Furthermore, the draft guidelines stipulate that individuals associated with the borrowing entity must be provided an opportunity to make a written representation against the proposal to classify them as willful defaulters. This step not only adds another layer of complexity but also extends the timeline. The subsequent review committee, which is tasked with considering the identification committee's proposal and the written representations, must also allocate time for personal hearings. The cumulative effect of these steps can lead to considerable delays in the overall process.
Conclusion and Way forward
The RBI's guidelines not only promote natural justice by providing due process for the identification of willful defaulters but also seek to instill financial discipline and accountability. However, striking the right balance between these commendable objectives and the practical challenges faced by banks is essential. It is crucial to acknowledge that the process of identifying willful defaulters is a complex one, often involving multiple stakeholders and extensive investigative procedures. Therefore, there is a need for a nuanced approach that ensures natural justice without imposing unrealistic burdens on the banking sector.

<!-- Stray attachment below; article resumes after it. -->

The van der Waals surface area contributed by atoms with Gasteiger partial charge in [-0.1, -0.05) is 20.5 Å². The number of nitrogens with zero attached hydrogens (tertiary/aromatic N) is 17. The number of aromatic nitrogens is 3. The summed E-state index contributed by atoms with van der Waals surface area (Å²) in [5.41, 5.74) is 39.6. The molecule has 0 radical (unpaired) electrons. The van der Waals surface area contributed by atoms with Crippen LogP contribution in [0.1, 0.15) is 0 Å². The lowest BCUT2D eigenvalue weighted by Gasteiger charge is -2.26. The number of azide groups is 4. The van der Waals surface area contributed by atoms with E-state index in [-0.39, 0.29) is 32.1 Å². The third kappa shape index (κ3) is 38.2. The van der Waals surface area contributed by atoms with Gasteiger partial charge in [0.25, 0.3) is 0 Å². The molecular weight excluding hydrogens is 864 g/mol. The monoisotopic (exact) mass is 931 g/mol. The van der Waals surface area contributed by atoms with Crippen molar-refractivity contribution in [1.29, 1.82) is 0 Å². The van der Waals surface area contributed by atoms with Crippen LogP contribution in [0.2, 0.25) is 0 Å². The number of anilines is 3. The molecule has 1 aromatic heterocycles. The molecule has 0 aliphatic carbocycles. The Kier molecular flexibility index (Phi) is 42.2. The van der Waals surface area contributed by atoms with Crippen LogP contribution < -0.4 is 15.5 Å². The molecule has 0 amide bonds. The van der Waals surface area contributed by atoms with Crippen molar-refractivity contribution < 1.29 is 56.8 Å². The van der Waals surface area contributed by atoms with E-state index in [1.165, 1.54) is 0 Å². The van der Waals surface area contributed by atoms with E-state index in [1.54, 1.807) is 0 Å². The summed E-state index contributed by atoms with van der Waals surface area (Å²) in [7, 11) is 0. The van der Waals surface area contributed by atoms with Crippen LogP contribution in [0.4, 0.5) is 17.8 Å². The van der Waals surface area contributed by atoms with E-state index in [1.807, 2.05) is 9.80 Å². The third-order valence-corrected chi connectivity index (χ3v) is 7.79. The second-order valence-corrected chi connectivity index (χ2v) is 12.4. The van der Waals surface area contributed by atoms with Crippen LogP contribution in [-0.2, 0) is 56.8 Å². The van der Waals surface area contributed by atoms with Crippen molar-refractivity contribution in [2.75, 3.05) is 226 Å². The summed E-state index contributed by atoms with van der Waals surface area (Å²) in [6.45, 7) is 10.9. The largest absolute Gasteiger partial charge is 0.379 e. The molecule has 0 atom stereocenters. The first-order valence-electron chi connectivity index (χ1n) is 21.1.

In conclusion, even though the RBI's drafted guidelines place a strong emphasis on fairness and due process when identifying willful defaulters, they also need to take into account the real-world difficulties that lending institutions encounter. One of the possible solutions for the same can be that regulators and banks can collaborate to identify workable solutions as the financial environment changes and gets more complicated. For instance, instead of a rigid six-month deadline for the entire process of identifying wilful defaulters, the banks and regulators can adopt a phased milestone approach which could include initial assessments and evidence gathering in the first phase, followed by forensic audits and borrower representations, and concluding with review and finalization phase by review committee. Implementing such phased approach will allow for a more structured and manageable process, providing adequate time for the necessary investigative procedures while ensuring that borrowers are given the opportunity to present their side of the story. This approach could strike a balance between adherence to timelines and the practical challenges faced during forensic audits and personal hearings.
In addition to this, the guideline can also include a provision for extension of timeline in case of delay in the procedure. This would not only solve the problems of the banking sector surrounding the practical financial environment but also reconcile the principles of justice into the treatment of wilful defaulters in the financial sector.
This article is authored by Vaibhav Kesarwani & Naman Kasliwal, students at Gujarat National Law University, Gandhinagar. This blog is a part of the RSRR's Rolling Blog Series.